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I'm trying to understand one thing in how EmberJS interacts with Ruby on Rails (or whatever backend you're using is probably applicable here). All of the templates we're writing are essentially done in handlebars, and EmberJS is responsible for rendering them based on what route you're on. That part I get. The thing is, when you navigate URLs, and you're using the browser's history API, it still hits the backend of Rails and goes through the normal hierarchy of a Rails HTTP request. That means everything from routes.rb to all the views being sent back up to the client are getting hit. I'm simply trying to understand if this is normal? When converting an existing Rails app to work with Ember, I'm still rendering a great deal of Rails views that are no longer applicable because of this behavior. I'm guessing they should just be deleted from the server to not waste processing time? Is this typical behavior when one uses the history API with EmberJS or other related client-side frameworks?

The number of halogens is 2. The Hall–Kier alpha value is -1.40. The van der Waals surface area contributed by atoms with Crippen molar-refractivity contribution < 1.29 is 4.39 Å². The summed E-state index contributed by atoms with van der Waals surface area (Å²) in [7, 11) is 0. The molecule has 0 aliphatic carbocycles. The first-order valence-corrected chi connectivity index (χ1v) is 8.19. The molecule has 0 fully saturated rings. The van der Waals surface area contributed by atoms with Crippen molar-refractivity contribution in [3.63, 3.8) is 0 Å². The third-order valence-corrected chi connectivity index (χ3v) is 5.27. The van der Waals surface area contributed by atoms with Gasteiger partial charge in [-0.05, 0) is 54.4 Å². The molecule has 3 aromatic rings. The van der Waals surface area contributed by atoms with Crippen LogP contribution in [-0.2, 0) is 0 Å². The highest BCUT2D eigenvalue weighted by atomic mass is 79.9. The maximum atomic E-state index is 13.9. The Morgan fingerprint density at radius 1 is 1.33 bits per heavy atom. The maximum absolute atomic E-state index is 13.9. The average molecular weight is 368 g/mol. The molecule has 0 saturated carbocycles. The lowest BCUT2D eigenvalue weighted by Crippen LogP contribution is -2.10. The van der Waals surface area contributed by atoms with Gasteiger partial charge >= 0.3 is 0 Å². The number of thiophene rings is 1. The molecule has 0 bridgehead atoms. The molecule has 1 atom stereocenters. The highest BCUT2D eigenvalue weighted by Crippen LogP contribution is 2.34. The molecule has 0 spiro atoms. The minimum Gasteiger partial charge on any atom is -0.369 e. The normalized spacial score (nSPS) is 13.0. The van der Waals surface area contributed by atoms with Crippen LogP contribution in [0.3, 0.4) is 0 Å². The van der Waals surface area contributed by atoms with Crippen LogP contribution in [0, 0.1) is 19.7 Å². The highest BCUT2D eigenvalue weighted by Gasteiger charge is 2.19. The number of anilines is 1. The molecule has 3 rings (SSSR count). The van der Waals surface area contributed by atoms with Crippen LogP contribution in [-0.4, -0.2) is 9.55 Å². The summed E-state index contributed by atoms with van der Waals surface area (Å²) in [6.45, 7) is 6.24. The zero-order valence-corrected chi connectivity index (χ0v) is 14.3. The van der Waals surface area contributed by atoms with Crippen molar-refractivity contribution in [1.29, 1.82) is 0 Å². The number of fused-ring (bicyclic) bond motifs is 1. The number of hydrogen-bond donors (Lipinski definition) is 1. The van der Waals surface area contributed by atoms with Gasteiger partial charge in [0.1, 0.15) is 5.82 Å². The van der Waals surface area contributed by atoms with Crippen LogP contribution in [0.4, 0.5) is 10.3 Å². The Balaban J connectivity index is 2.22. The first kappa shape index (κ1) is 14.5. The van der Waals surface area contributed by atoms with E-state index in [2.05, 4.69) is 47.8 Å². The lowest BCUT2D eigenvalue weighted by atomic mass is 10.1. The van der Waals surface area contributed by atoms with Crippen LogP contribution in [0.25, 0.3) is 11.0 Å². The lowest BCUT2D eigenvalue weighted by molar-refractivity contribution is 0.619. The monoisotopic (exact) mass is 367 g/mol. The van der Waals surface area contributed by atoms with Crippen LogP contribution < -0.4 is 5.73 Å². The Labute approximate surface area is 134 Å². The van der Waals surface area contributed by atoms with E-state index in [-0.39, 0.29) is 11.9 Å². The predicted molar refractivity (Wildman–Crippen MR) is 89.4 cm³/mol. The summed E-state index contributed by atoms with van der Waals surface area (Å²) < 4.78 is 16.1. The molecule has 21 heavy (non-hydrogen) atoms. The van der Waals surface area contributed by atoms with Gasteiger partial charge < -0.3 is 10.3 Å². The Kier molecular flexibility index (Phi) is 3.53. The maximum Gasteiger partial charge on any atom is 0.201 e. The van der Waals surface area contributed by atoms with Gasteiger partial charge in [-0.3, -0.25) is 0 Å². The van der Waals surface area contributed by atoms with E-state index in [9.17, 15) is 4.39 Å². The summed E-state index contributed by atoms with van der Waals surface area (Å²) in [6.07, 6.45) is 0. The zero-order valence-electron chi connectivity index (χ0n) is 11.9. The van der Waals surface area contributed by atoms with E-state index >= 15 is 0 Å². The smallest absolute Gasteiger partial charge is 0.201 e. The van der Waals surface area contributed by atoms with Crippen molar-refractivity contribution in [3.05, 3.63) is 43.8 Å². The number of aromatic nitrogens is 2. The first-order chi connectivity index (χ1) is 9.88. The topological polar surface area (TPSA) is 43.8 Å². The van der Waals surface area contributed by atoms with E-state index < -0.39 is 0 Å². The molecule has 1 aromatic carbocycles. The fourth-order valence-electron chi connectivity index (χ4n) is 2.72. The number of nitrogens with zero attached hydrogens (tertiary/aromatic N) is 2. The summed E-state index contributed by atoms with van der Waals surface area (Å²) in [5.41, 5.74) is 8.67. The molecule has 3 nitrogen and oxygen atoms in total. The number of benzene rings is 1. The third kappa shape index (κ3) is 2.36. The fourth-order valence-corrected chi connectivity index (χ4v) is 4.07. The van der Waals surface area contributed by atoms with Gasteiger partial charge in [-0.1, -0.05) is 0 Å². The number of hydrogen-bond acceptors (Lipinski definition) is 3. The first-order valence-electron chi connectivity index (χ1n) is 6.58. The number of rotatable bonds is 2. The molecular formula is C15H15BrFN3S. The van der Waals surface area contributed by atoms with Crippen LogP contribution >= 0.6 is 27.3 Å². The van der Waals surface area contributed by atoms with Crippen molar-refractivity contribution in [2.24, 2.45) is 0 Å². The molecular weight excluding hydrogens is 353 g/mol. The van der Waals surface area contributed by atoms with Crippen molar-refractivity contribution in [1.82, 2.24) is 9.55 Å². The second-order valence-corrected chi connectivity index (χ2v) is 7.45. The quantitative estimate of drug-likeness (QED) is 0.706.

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This is typical if you are using the history API. However, it is also why I would recommend turning off this feature. The way ember typically integrates with rails is that you only have one controller action, say home#index that will ever get hit directly by navigating to a url in the browser. Every other rails action will get called through ajax from a route(preferably) in ember.

If you must preserve standard urls, then you must define a rails controller method for each url defined in your ember router. Of course you could just point all urls to a 'home#index' action that responds with an empty html page.

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